Marriage is one of the most rewarding and challenging relationships a person can enter. Parenting, too. Through the course of my work, I have met a number of couples experiencing a difficult stretch in their relationship who believed having a child might save their marriage. The sentiment makes sense. By rallying around the responsibility of raising a baby, they imagine they’ll set aside their disagreements and grow closer. The reality is, even if you have a strong marriage, children always make things more complicated.
When you bring a life into the world you go from attempting to make two lives function as one unit, to now trying to fit together three, four, or more. You’re also doing so with less sleep, less expendable income, and more stress. Ever try to juggle five knives while blindfolded? Sometimes parenting can feel like that.
So, what can you do? Are there any practices that will help your marriage survive parenthood? Fortunately, the answer is yes. None of them are rocket science. But just because they’re simple solutions, doesn’t mean they’ll be easy. Each will take commitment and sacrifice, but they can help you and your spouse grow closer together amidst the challenges of parenting.
Find time for dates, even if slightly redefined.
A friend once told my wife and I that when you don’t have kids every night is date night. Though I don’t totally agree, once we had a child, I understood what he meant. Date night looks different now. Nevertheless, it’s important for you and your spouse to set aside time for one another. You were committed to your partner before you were committed to your child. The love and security that results from making your marriage a priority will only benefit your kids. Identify a trusted person or two to babysit, develop a budget, and commit to a schedule, even if it’s only a time or two a month. You and your kids will be glad you did.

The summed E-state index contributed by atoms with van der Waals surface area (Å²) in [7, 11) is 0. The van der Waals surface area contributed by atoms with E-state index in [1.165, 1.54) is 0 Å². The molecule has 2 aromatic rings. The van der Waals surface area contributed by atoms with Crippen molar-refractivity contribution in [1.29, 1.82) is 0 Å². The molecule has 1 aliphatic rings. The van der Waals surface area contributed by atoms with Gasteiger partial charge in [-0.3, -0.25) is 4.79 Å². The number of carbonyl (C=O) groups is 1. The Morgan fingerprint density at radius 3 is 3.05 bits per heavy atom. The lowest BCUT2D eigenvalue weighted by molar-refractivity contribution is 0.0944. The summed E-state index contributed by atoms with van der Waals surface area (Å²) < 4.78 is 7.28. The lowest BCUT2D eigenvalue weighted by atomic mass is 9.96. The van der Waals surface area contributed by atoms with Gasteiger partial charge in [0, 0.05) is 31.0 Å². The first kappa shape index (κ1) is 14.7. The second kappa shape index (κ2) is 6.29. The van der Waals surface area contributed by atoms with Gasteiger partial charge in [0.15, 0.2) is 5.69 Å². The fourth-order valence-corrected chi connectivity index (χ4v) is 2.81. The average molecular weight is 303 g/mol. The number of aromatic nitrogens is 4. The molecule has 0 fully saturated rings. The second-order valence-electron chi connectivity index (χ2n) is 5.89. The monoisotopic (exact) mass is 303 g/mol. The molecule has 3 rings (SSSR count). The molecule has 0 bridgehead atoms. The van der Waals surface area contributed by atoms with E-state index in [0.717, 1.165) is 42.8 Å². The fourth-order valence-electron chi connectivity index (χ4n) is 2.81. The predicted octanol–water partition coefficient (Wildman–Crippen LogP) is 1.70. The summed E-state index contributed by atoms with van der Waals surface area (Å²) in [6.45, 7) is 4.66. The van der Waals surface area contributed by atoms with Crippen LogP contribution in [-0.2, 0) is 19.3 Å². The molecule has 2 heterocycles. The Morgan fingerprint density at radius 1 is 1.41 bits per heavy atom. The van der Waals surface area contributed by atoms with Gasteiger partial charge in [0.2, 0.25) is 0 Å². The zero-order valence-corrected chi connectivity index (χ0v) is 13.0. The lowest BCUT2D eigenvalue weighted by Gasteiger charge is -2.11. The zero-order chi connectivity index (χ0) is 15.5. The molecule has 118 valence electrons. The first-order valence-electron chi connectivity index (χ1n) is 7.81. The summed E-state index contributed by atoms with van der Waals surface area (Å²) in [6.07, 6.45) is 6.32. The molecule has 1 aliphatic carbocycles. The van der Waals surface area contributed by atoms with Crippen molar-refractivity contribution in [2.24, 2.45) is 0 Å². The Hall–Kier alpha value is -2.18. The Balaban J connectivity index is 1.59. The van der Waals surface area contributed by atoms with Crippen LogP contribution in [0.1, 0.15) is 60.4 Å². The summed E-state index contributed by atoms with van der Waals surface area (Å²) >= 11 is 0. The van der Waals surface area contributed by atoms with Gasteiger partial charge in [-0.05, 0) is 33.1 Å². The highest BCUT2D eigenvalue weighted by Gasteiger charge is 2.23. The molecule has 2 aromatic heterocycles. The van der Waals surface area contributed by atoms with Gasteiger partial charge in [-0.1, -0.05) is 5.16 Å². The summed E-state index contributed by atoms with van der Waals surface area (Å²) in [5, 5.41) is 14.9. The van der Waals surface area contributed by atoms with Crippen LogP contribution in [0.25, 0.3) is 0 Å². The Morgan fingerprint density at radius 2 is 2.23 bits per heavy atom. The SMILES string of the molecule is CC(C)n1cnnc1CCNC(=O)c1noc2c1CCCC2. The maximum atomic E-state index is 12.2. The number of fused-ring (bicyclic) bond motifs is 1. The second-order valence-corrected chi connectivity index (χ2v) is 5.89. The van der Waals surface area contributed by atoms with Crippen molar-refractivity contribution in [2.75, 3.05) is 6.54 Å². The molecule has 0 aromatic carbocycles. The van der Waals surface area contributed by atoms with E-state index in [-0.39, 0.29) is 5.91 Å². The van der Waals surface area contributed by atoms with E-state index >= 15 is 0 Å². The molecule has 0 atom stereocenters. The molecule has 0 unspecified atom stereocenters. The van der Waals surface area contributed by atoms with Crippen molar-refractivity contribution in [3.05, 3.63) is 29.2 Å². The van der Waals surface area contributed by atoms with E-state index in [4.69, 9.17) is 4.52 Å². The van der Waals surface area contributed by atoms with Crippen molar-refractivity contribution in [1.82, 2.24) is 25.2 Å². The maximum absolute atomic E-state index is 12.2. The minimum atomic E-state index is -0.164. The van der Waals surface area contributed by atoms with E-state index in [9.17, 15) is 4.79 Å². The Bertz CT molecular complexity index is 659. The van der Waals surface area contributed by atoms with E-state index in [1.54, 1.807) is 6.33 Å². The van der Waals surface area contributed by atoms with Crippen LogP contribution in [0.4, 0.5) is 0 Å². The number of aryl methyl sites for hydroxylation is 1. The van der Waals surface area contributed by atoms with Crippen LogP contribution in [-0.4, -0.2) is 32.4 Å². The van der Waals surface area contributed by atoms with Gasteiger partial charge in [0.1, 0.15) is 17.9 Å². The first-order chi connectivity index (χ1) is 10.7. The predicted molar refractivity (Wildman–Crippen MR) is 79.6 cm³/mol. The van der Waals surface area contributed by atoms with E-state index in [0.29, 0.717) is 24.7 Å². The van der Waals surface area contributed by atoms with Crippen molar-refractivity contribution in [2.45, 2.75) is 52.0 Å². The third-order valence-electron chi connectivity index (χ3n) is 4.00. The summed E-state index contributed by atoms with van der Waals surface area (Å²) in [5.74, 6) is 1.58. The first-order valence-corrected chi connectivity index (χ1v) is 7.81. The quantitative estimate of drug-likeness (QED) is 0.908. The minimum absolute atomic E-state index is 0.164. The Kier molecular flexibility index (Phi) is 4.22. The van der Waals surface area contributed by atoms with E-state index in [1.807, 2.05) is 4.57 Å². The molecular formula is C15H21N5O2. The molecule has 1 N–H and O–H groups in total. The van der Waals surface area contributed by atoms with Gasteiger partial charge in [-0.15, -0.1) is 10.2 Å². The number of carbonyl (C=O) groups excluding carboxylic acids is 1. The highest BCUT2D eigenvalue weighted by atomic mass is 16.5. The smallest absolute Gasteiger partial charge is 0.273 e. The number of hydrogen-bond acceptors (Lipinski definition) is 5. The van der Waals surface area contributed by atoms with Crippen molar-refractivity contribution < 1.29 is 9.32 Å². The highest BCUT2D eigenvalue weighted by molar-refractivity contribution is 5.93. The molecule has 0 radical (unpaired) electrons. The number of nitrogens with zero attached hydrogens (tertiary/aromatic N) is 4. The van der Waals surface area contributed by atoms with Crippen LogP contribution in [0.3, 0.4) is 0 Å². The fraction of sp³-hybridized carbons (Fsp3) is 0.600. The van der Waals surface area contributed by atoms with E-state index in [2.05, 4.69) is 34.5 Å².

After a long day, when the kids are finally in bed, your work is done, and the dishes are put away, it can be tempting to plop on the couch and watch Netflix until you drift off to sleep. Somedays, that may be exactly what you need. Realize, however, that your rhythms impact your marriage. Find time to relax, yes. But also find time to communicate with one another. Just because you’re now parents doesn’t mean you’re no longer people. You each still have stresses, joys, fears, and questions you need to process. You still have dreams to share. You still need to laugh. You still need to make love. Find time for uninterrupted communication with one another, even if it’s only 15 minutes before bed each day. You may choose to make one day a week “check-in” day, where after the kids go to bed you spend the rest of the evening checking in with how the other person is doing emotionally, relationally, and spiritually. Find what works for you and stick with it.
Pursue counseling or coaching.
Though there is less stigma with seeking help now than there has been in the past, the idea still exists that seeing a counselor is a sign of weakness. On the contrary, working on your blind spots only makes you stronger. Ever year top-rated high school athletes underperform as they transition to college. They arrive on campus with great accolades, but they struggle to transfer their skills to the next level. Often the reason is that they failed to work on their weaknesses. They assume because they could outmuscle or outrun opponents in high school, they don’t need to work on their post moves or ball handling. What happens, however, is the athletes willing to work on their game end up surpassing them. The same is true in marriage. Just because at one time you had a strong marriage doesn’t mean you’re ready for every new challenge or change that comes your way. You have blind spots that a professional counselor or experienced coach can help you with. My wife and I have both benefited from counseling at times in our life and marriage. You can as well. If you’re worried about the cost, insurance will often help with counseling expenses. Many churches also offer marriage ministries or coaching for free.
It’s great to show your spouse you love them by buying them something nice on Valentine’s Day. But the willingness to invest in your marriage through intentional time, communicating, and counseling is the gift that really keeps on giving.